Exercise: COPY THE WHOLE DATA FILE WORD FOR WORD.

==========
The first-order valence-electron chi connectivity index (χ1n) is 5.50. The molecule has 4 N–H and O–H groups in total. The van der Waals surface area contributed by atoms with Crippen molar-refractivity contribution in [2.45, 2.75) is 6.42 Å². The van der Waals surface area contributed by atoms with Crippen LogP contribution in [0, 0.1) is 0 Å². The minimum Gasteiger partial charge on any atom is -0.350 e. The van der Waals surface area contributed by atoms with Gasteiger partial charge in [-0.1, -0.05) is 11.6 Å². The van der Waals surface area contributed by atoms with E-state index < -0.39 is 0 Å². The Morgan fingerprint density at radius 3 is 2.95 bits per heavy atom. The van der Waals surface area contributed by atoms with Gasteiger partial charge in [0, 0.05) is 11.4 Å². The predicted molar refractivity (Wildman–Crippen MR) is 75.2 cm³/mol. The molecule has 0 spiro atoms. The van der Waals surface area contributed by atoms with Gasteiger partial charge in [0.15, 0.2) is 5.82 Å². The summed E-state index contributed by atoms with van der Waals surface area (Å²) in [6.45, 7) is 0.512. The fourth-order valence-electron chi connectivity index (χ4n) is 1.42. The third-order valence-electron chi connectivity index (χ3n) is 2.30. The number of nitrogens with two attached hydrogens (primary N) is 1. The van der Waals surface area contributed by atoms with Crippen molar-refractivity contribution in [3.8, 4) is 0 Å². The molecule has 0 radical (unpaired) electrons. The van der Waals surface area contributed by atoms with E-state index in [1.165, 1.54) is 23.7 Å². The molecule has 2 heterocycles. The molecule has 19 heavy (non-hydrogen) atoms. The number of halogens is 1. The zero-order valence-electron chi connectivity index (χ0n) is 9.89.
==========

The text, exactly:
The first-order valence-electron chi connectivity index (χ1n) is 5.50. The molecule has 4 N–H and O–H groups in total. The van der Waals surface area contributed by atoms with Crippen molar-refractivity contribution in [2.45, 2.75) is 6.42 Å². The van der Waals surface area contributed by atoms with Crippen LogP contribution in [0, 0.1) is 0 Å². The minimum Gasteiger partial charge on any atom is -0.350 e. The van der Waals surface area contributed by atoms with Gasteiger partial charge in [-0.1, -0.05) is 11.6 Å². The van der Waals surface area contributed by atoms with E-state index < -0.39 is 0 Å². The Morgan fingerprint density at radius 3 is 2.95 bits per heavy atom. The van der Waals surface area contributed by atoms with Gasteiger partial charge in [0, 0.05) is 11.4 Å². The predicted molar refractivity (Wildman–Crippen MR) is 75.2 cm³/mol. The molecule has 0 spiro atoms. The van der Waals surface area contributed by atoms with Gasteiger partial charge in [0.15, 0.2) is 5.82 Å². The summed E-state index contributed by atoms with van der Waals surface area (Å²) in [6.45, 7) is 0.512. The fourth-order valence-electron chi connectivity index (χ4n) is 1.42. The third-order valence-electron chi connectivity index (χ3n) is 2.30. The number of nitrogens with two attached hydrogens (primary N) is 1. The van der Waals surface area contributed by atoms with Crippen molar-refractivity contribution in [3.8, 4) is 0 Å². The molecule has 0 radical (unpaired) electrons. The van der Waals surface area contributed by atoms with E-state index in [1.165, 1.54) is 23.7 Å². The molecule has 2 heterocycles. The molecule has 19 heavy (non-hydrogen) atoms. The number of halogens is 1. The zero-order valence-electron chi connectivity index (χ0n) is 9.89.